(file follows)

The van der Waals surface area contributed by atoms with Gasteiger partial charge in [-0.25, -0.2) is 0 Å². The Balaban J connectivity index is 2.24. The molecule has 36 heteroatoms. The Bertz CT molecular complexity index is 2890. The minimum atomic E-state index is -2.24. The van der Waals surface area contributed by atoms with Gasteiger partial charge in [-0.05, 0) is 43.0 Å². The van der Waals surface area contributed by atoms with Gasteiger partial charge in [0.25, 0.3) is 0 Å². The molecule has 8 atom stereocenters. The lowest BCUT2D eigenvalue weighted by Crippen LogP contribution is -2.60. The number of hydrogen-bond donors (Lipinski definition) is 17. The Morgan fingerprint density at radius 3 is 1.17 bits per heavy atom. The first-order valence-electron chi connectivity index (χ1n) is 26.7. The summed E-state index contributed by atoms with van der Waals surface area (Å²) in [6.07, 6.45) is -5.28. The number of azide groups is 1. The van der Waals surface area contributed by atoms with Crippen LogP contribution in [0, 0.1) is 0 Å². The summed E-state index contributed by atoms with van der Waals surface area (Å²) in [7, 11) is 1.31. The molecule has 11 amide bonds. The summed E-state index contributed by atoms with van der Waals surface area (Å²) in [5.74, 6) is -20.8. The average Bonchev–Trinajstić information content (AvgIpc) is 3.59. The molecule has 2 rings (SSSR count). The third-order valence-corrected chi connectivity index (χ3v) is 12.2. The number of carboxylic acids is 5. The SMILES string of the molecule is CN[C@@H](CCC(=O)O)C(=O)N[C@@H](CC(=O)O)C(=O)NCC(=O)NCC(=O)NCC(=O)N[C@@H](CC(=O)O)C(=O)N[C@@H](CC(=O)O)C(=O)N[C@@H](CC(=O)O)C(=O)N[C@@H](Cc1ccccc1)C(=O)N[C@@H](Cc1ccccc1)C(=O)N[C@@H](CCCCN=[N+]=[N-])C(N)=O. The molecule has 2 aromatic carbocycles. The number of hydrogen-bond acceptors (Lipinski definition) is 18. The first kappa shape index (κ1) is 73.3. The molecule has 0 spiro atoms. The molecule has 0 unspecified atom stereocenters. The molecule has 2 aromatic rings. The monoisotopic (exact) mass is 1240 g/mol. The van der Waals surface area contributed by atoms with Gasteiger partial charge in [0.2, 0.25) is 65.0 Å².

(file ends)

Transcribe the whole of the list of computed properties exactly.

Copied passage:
The van der Waals surface area contributed by atoms with Gasteiger partial charge in [-0.25, -0.2) is 0 Å². The Balaban J connectivity index is 2.24. The molecule has 36 heteroatoms. The Bertz CT molecular complexity index is 2890. The minimum atomic E-state index is -2.24. The van der Waals surface area contributed by atoms with Gasteiger partial charge in [-0.05, 0) is 43.0 Å². The van der Waals surface area contributed by atoms with Gasteiger partial charge in [0.25, 0.3) is 0 Å². The molecule has 8 atom stereocenters. The lowest BCUT2D eigenvalue weighted by Crippen LogP contribution is -2.60. The number of hydrogen-bond donors (Lipinski definition) is 17. The Morgan fingerprint density at radius 3 is 1.17 bits per heavy atom. The first-order valence-electron chi connectivity index (χ1n) is 26.7. The summed E-state index contributed by atoms with van der Waals surface area (Å²) in [6.07, 6.45) is -5.28. The number of azide groups is 1. The van der Waals surface area contributed by atoms with Crippen LogP contribution in [0, 0.1) is 0 Å². The summed E-state index contributed by atoms with van der Waals surface area (Å²) in [7, 11) is 1.31. The molecule has 11 amide bonds. The summed E-state index contributed by atoms with van der Waals surface area (Å²) in [5.74, 6) is -20.8. The average Bonchev–Trinajstić information content (AvgIpc) is 3.59. The molecule has 2 rings (SSSR count). The third-order valence-corrected chi connectivity index (χ3v) is 12.2. The number of carboxylic acids is 5. The SMILES string of the molecule is CN[C@@H](CCC(=O)O)C(=O)N[C@@H](CC(=O)O)C(=O)NCC(=O)NCC(=O)NCC(=O)N[C@@H](CC(=O)O)C(=O)N[C@@H](CC(=O)O)C(=O)N[C@@H](CC(=O)O)C(=O)N[C@@H](Cc1ccccc1)C(=O)N[C@@H](Cc1ccccc1)C(=O)N[C@@H](CCCCN=[N+]=[N-])C(N)=O. The molecule has 2 aromatic carbocycles. The number of hydrogen-bond acceptors (Lipinski definition) is 18. The first kappa shape index (κ1) is 73.3. The molecule has 0 spiro atoms. The molecule has 0 unspecified atom stereocenters. The molecule has 2 aromatic rings. The monoisotopic (exact) mass is 1240 g/mol. The van der Waals surface area contributed by atoms with Gasteiger partial charge in [0.2, 0.25) is 65.0 Å².